THE Welsh National epitomises everything that is special about National Hunt racing. But it takes a special type of animal to win: one with supreme reserves of stamina to see out the 3m 6f trip on testing ground. This year’s race on December 27 looks certain to be another slog, so where is the ante-post value?
In recent years, the race has tended to be dominated by a select group of stayers: horses like Miko De Beauchene, Halcon Genelardais, and most recently Le Beau Bai and Giles Cross.
The latter pair were set to clash again this year but Le Beau Bai has been scratched due to injury. Giles Cross is as big as 14s and that looks decent value. He has been second in the last two runnings and there will not be a more popular winner. His trainer Victor Dartnall has endured a torrid time after equine herpes forced him to shut his yard. The only concern would be his lack of a run although he did win first time out last season.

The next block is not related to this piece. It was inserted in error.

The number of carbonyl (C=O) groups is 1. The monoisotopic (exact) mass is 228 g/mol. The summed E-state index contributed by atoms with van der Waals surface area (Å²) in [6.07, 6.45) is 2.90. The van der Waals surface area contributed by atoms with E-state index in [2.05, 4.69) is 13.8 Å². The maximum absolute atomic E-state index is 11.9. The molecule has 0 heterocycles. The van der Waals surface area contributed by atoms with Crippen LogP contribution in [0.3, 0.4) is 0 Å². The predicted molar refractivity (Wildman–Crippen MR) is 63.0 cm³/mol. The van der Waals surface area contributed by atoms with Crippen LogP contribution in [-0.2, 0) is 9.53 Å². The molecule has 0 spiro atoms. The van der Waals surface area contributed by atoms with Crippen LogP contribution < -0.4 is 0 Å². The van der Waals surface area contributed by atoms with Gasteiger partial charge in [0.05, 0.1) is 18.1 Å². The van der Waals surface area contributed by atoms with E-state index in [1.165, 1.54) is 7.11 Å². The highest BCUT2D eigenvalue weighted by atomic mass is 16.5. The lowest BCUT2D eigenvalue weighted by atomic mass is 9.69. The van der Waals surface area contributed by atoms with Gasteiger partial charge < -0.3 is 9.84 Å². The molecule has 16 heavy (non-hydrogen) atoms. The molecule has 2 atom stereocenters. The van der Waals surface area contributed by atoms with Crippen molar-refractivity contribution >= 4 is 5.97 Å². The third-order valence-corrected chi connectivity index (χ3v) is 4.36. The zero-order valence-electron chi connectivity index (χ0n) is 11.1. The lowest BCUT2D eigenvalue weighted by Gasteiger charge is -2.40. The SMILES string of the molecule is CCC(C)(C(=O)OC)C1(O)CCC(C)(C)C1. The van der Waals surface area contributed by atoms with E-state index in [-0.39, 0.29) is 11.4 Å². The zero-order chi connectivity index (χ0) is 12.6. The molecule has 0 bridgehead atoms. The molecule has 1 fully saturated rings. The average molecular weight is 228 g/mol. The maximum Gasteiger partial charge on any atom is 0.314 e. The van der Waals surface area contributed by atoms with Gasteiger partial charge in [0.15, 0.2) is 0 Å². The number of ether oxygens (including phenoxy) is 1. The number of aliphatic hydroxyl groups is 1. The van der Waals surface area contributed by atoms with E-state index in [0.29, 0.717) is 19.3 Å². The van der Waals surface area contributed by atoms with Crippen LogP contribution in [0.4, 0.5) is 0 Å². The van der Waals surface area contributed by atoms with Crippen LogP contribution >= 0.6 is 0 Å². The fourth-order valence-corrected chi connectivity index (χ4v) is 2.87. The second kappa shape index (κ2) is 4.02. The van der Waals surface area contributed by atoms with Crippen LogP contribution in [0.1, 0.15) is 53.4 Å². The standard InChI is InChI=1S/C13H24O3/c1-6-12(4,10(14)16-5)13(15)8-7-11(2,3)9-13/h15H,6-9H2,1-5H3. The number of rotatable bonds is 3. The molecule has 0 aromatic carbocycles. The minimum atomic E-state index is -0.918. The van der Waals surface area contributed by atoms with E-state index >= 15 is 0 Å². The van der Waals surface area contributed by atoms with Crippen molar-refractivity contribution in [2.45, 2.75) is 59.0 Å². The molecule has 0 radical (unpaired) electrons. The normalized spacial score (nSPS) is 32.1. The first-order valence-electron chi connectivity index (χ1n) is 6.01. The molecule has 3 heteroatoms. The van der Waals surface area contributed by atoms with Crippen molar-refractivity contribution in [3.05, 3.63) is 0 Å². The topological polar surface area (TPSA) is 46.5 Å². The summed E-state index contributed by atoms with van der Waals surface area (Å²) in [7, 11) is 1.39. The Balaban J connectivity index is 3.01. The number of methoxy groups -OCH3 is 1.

Teaforthree is the ante-post favourite and has the right profile. The eight-year-old stays well, likes Chepstow and ran well in the Hennessy. He has since been dropped 3lb. He should go close but 4/1 offers meagre value
Quartz De Thaix looks well handicapped and is in cracking form. But he is unproven over the trip and 12/1 looks a bit skinny.
Nearer the bottom of the handicap one horse ticks the Welsh National boxes. Mon Mome is no spring chicken but his mark of 132 is his lowest for four years and 16lb lower than when he turned the 2009 Grand National into a procession. It is six years since he chased home Halcon Genelardais in this race off a mark of 136. Now 12, he is well into the veteran stage, but wasn’t disgraced over hurdles behind Coneygree at Cheltenham earlier this month and he is worth a sporting each way bet at 40/1.
Giles Cross (win)
Mon Mome (each-way)
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*All prices are accurate at the time of writing. Prices subject to change.